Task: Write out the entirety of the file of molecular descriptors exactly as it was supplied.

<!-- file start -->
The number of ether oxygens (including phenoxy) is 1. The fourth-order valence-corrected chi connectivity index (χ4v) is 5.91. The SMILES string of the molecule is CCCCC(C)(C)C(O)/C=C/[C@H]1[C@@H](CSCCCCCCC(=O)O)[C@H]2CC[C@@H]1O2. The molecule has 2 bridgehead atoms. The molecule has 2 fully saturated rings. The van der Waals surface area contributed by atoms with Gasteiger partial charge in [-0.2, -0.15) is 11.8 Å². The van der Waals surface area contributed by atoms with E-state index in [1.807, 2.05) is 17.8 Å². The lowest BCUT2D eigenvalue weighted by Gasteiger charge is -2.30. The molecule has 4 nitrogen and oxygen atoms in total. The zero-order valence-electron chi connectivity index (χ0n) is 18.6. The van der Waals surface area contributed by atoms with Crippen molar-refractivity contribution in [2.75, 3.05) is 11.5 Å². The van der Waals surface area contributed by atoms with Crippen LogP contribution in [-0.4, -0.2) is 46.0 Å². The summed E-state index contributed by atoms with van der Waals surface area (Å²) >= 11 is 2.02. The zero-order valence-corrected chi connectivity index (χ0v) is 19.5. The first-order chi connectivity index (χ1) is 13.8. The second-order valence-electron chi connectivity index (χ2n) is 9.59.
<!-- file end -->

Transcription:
The number of ether oxygens (including phenoxy) is 1. The fourth-order valence-corrected chi connectivity index (χ4v) is 5.91. The SMILES string of the molecule is CCCCC(C)(C)C(O)/C=C/[C@H]1[C@@H](CSCCCCCCC(=O)O)[C@H]2CC[C@@H]1O2. The molecule has 2 bridgehead atoms. The molecule has 2 fully saturated rings. The van der Waals surface area contributed by atoms with Gasteiger partial charge in [-0.2, -0.15) is 11.8 Å². The van der Waals surface area contributed by atoms with E-state index in [1.807, 2.05) is 17.8 Å². The lowest BCUT2D eigenvalue weighted by Gasteiger charge is -2.30. The molecule has 4 nitrogen and oxygen atoms in total. The zero-order valence-electron chi connectivity index (χ0n) is 18.6. The van der Waals surface area contributed by atoms with Crippen molar-refractivity contribution in [2.75, 3.05) is 11.5 Å². The van der Waals surface area contributed by atoms with Crippen LogP contribution in [-0.4, -0.2) is 46.0 Å². The summed E-state index contributed by atoms with van der Waals surface area (Å²) >= 11 is 2.02. The zero-order valence-corrected chi connectivity index (χ0v) is 19.5. The first-order chi connectivity index (χ1) is 13.8. The second-order valence-electron chi connectivity index (χ2n) is 9.59.